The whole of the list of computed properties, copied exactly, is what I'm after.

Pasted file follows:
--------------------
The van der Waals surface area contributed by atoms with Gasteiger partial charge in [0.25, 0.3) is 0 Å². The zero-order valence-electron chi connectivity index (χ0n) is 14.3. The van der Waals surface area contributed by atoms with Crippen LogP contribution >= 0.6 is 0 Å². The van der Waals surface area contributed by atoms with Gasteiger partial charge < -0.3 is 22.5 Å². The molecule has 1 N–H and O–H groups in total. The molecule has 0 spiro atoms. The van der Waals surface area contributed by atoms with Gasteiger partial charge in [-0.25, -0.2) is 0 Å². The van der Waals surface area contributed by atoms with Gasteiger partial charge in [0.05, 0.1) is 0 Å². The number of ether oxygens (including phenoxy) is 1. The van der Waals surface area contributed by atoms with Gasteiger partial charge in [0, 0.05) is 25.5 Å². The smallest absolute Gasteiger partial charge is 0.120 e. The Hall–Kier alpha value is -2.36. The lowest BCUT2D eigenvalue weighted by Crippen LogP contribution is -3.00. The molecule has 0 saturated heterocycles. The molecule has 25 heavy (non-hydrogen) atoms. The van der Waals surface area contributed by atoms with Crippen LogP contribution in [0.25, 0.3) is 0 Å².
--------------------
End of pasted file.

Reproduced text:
The van der Waals surface area contributed by atoms with Gasteiger partial charge in [0.25, 0.3) is 0 Å². The zero-order valence-electron chi connectivity index (χ0n) is 14.3. The van der Waals surface area contributed by atoms with Crippen LogP contribution >= 0.6 is 0 Å². The van der Waals surface area contributed by atoms with Gasteiger partial charge < -0.3 is 22.5 Å². The molecule has 1 N–H and O–H groups in total. The molecule has 0 spiro atoms. The van der Waals surface area contributed by atoms with Gasteiger partial charge in [-0.25, -0.2) is 0 Å². The van der Waals surface area contributed by atoms with Gasteiger partial charge in [0.05, 0.1) is 0 Å². The number of ether oxygens (including phenoxy) is 1. The van der Waals surface area contributed by atoms with Gasteiger partial charge in [0, 0.05) is 25.5 Å². The smallest absolute Gasteiger partial charge is 0.120 e. The Hall–Kier alpha value is -2.36. The lowest BCUT2D eigenvalue weighted by Crippen LogP contribution is -3.00. The molecule has 0 saturated heterocycles. The molecule has 25 heavy (non-hydrogen) atoms. The van der Waals surface area contributed by atoms with Crippen LogP contribution in [0.25, 0.3) is 0 Å².